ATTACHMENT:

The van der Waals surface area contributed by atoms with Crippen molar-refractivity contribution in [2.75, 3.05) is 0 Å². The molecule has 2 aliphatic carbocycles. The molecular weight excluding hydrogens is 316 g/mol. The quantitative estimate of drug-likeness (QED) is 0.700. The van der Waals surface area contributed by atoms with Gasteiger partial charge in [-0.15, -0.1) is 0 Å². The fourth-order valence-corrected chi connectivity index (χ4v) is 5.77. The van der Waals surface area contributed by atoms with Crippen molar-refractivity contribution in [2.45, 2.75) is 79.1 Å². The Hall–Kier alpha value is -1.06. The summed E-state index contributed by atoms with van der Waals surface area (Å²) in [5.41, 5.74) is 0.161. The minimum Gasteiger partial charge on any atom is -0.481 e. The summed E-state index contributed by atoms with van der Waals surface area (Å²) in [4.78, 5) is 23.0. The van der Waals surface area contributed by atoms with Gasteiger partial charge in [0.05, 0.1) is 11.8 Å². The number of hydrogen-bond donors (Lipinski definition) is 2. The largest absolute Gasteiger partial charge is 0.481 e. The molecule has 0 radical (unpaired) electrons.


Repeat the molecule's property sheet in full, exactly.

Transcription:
The van der Waals surface area contributed by atoms with Crippen molar-refractivity contribution in [2.75, 3.05) is 0 Å². The molecule has 2 aliphatic carbocycles. The molecular weight excluding hydrogens is 316 g/mol. The quantitative estimate of drug-likeness (QED) is 0.700. The van der Waals surface area contributed by atoms with Gasteiger partial charge in [-0.15, -0.1) is 0 Å². The fourth-order valence-corrected chi connectivity index (χ4v) is 5.77. The van der Waals surface area contributed by atoms with Crippen molar-refractivity contribution in [2.45, 2.75) is 79.1 Å². The Hall–Kier alpha value is -1.06. The summed E-state index contributed by atoms with van der Waals surface area (Å²) in [5.41, 5.74) is 0.161. The minimum Gasteiger partial charge on any atom is -0.481 e. The summed E-state index contributed by atoms with van der Waals surface area (Å²) in [4.78, 5) is 23.0. The van der Waals surface area contributed by atoms with Gasteiger partial charge in [0.05, 0.1) is 11.8 Å². The number of hydrogen-bond donors (Lipinski definition) is 2. The largest absolute Gasteiger partial charge is 0.481 e. The molecule has 0 radical (unpaired) electrons.